Spotlight On Technology & Technique

A step forward for SS-OCT

Device offers theoretical advantage in visualizing disease.

The FDA’s recent clearance of Topcon’s latest swept-source optical coherence tomography (SS-OCT) device for ophthalmic use offers clinicians new hope in screening and diagnostics, but how does it stack up to existing technologies?

“We have limited resources for managing patients, so when new technology comes out, we want to know, ‘Does it help the patient?’ and ‘Can we afford it?’” says Andrew Iwach, MD, clinical spokesman for the AAO.

Swept-source technology isn’t new, having been used in research devices for over a decade. But, Topcon’s DRI OCT Triton offers a few features that may improve outcomes in a commercially available unit.


The DRI OCT Triton boasts increased patient comfort, say users, but perhaps its most appealing feature is its faster scanning capability.

With an ability to scan 100,000 A-scans per second, Topcon’s device offers the fastest scanning available for commercial use, the company says. By design, such a feature should yield higher-quality images characterizing the tissues of the eye not visible to the naked eye.

However, at 15,000 A-scans above the most powerful spectral-domain OCT (SD-OCT) device previously available for use in the United States, whether the faster screening offers a clinical advantage that outweighs the cost remains unclear at this point, according to Jay Duker, MD, director of the New England Eye Center and professor and chairman of the Department of Ophthalmology at Tufts Medical Center and the Tufts University School of Medicine in Boston.

“The higher speed means you can cover more retina with your scan in the same amount of time. So, if you’re 15% faster, you can cover 15% more retina,” says Dr. Duker. “The more retina you cover, technically, the more disease you can pick up, although the truth is most of the disease we want to pick up is right in the center of the retina. So, it’s a theoretical advantage.”

The device utilizes an oversampling feature that eliminates noise by scanning tissue in the exact same position multiple times and editing out the variances. The end result is sharper imaging.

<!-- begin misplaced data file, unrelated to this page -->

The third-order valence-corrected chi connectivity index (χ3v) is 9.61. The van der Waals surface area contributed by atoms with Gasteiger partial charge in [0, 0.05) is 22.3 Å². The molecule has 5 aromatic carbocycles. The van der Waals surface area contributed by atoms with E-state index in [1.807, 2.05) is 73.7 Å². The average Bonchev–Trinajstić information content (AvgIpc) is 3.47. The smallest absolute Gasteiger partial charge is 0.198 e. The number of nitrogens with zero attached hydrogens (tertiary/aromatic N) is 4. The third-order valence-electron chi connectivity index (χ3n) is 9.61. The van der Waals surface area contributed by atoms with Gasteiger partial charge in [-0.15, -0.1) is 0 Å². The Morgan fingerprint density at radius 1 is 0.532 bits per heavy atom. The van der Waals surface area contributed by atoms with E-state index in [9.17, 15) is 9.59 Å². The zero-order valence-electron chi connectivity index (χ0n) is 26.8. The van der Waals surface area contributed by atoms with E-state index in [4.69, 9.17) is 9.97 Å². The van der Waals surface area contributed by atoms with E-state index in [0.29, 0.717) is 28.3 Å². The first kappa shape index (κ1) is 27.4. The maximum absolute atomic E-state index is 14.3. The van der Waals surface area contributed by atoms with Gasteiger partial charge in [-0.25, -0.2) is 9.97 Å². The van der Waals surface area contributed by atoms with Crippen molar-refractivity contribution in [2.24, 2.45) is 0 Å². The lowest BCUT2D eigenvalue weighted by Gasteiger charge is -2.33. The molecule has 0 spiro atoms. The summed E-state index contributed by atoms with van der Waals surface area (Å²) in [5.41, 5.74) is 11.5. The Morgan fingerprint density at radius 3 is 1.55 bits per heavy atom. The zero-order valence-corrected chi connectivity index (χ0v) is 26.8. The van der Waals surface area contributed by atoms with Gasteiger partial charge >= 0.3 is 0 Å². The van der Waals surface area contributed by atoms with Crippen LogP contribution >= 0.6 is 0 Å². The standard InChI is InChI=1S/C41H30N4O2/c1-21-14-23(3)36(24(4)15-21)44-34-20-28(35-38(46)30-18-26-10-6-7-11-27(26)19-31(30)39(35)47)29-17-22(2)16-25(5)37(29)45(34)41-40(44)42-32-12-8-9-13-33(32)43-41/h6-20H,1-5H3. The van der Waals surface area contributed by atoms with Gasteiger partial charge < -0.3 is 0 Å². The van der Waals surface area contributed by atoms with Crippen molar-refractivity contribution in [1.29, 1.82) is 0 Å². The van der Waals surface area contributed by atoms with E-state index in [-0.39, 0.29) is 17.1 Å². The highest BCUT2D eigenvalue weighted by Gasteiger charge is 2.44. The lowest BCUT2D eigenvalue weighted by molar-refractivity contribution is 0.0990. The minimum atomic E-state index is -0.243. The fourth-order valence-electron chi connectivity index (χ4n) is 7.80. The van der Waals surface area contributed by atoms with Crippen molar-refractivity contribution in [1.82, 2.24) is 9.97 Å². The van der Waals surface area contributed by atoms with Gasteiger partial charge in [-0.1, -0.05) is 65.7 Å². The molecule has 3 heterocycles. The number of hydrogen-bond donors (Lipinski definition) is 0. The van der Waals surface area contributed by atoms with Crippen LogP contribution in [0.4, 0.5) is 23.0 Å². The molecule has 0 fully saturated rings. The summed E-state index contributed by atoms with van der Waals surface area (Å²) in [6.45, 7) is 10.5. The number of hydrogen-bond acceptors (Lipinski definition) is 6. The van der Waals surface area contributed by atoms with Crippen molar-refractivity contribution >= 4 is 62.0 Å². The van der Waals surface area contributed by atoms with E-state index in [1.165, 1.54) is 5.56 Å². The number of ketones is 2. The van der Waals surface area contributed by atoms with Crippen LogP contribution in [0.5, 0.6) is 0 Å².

The DRI OCT Triton employs a swept-source laser for scanning. Unlike spectral-domain devices, swept-source devices use longer wavelengths, says Richard Spaide, MD, of Vitreous Retina Macular Consultants in New York. The 1050-nm waves can penetrate deeper into tissue than spectral-domain devices, which are currently the most widely used devices in the industry.

Swept-source devices show less roll-off in sensitivity with depth. This proves particularly helpful in visualizing through cataracts, Dr. Duker says, as the signal-to-noise ratio worsens with deeper spectral-domain scans, translating to poor image quality.1 Both Drs. Duker and Spaide noted that this feature helps elucidate the images of tissues better than the way it is characterized by spectral domain.

Dr. Duker says swept-source devices allow clinicians to capture images of the eye from the front of the retina to the back of the retina to the choroid without compromising sensitivity.


Experts agree that the cost of new technology, when compared to the older SD-OCT technology, may cause practice owners to think twice.

“Any given instrument has a cost of goods that is very dependent on the number of units sold,” says Dr. Spaide. “A cheaper instrument would likely sell more than an expensive one; the more that are sold, the lower the cost to manufacture. So, there is a complex interplay between the cost, technology level and number of units sold.”

Moreover, very few swept-source devices are cleared for use in the United States, and the path to market here is a slower one than overseas. Other swept-source devices are used in the United States in research, including one that scans at speeds of up to 400,000 A-scans; but, these devices are not available for commercial use.

Topcon points out that as SS-OCT becomes more commonplace, prices will come down industry-wide.


Technological advancements that improve screening and characterization of ocular tissue can benefit patients with early diagnosis of glaucoma, retinopathy, cataracts and other ocular complaints. Similarly, ocular abnormalities may enable clinicians to identify other non-ocular disease states that exhibit clinical manifestations that affect the eye. This could spawn greater interdisciplinary collaboration among health-care professionals through referrals, all thanks to enhanced visualization of ocular tissue.

“The eye is the only place in the body where you can see an artery or vein without an incision, so the eye may be an important biomarker for other diseases. We’re getting requests to collaborate with other specialties,” says Dr. Iwach.

Experts agree that OCT is an absolute necessity to modern-day clinical practice, and OCT devices such as the DRI OCT’s progeny will eventually dominate the market as the scanning speeds increase and the prices come down. “You can’t practice 21st-century ophthalmology without an OCT,” Dr. Duker says. OM

Relevant disclosures: Dr. Duker is a consultant to and receives research funding from Topcon. Dr. Spaide has received fees from Topcon.


  1. Munk MR, Giannakaki-Zimmermann H; Berger L; Huf W; Ebneter A, et al. OCT-Angiography: a qualitative and quantitative comparison of 4 OCT-A devices. PLOS One. 2017 May 10;12(5):e0177059.